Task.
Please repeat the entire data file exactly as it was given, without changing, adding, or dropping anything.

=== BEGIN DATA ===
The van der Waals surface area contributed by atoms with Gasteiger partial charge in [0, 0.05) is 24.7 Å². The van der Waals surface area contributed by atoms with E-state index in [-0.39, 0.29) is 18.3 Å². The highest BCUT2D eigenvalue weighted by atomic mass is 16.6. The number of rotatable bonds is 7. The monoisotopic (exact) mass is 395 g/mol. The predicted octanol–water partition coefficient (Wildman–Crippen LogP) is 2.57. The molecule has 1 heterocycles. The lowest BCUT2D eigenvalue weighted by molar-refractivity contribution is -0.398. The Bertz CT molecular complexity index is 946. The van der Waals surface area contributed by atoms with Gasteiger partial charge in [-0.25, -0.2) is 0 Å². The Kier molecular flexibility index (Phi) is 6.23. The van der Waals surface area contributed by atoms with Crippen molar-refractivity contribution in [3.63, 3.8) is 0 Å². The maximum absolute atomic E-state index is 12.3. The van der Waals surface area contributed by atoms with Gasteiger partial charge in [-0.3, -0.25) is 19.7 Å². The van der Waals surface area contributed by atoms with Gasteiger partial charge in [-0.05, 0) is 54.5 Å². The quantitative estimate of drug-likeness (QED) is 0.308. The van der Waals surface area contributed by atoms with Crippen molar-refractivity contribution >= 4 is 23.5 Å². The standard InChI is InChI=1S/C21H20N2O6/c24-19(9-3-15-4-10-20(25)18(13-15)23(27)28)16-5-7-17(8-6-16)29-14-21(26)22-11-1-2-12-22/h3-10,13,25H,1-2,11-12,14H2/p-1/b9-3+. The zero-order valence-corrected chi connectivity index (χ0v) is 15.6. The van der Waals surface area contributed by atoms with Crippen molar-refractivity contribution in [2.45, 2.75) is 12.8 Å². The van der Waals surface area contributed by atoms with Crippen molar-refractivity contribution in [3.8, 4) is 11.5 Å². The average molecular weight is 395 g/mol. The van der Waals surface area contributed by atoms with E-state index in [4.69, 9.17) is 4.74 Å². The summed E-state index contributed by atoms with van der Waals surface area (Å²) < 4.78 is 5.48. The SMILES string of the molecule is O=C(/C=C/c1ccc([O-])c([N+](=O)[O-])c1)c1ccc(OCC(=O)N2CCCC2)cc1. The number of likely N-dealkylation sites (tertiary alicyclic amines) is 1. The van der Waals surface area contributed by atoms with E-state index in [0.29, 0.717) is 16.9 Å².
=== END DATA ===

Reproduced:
The van der Waals surface area contributed by atoms with Gasteiger partial charge in [0, 0.05) is 24.7 Å². The van der Waals surface area contributed by atoms with E-state index in [-0.39, 0.29) is 18.3 Å². The highest BCUT2D eigenvalue weighted by atomic mass is 16.6. The number of rotatable bonds is 7. The monoisotopic (exact) mass is 395 g/mol. The predicted octanol–water partition coefficient (Wildman–Crippen LogP) is 2.57. The molecule has 1 heterocycles. The lowest BCUT2D eigenvalue weighted by molar-refractivity contribution is -0.398. The Bertz CT molecular complexity index is 946. The van der Waals surface area contributed by atoms with Gasteiger partial charge in [-0.25, -0.2) is 0 Å². The Kier molecular flexibility index (Phi) is 6.23. The van der Waals surface area contributed by atoms with Crippen molar-refractivity contribution in [3.63, 3.8) is 0 Å². The maximum absolute atomic E-state index is 12.3. The van der Waals surface area contributed by atoms with Gasteiger partial charge in [-0.3, -0.25) is 19.7 Å². The van der Waals surface area contributed by atoms with Gasteiger partial charge in [-0.05, 0) is 54.5 Å². The quantitative estimate of drug-likeness (QED) is 0.308. The van der Waals surface area contributed by atoms with Crippen molar-refractivity contribution >= 4 is 23.5 Å². The standard InChI is InChI=1S/C21H20N2O6/c24-19(9-3-15-4-10-20(25)18(13-15)23(27)28)16-5-7-17(8-6-16)29-14-21(26)22-11-1-2-12-22/h3-10,13,25H,1-2,11-12,14H2/p-1/b9-3+. The zero-order valence-corrected chi connectivity index (χ0v) is 15.6. The van der Waals surface area contributed by atoms with Crippen molar-refractivity contribution in [2.45, 2.75) is 12.8 Å². The van der Waals surface area contributed by atoms with Crippen molar-refractivity contribution in [3.8, 4) is 11.5 Å². The average molecular weight is 395 g/mol. The van der Waals surface area contributed by atoms with E-state index in [4.69, 9.17) is 4.74 Å². The summed E-state index contributed by atoms with van der Waals surface area (Å²) < 4.78 is 5.48. The SMILES string of the molecule is O=C(/C=C/c1ccc([O-])c([N+](=O)[O-])c1)c1ccc(OCC(=O)N2CCCC2)cc1. The number of likely N-dealkylation sites (tertiary alicyclic amines) is 1. The van der Waals surface area contributed by atoms with E-state index in [0.29, 0.717) is 16.9 Å².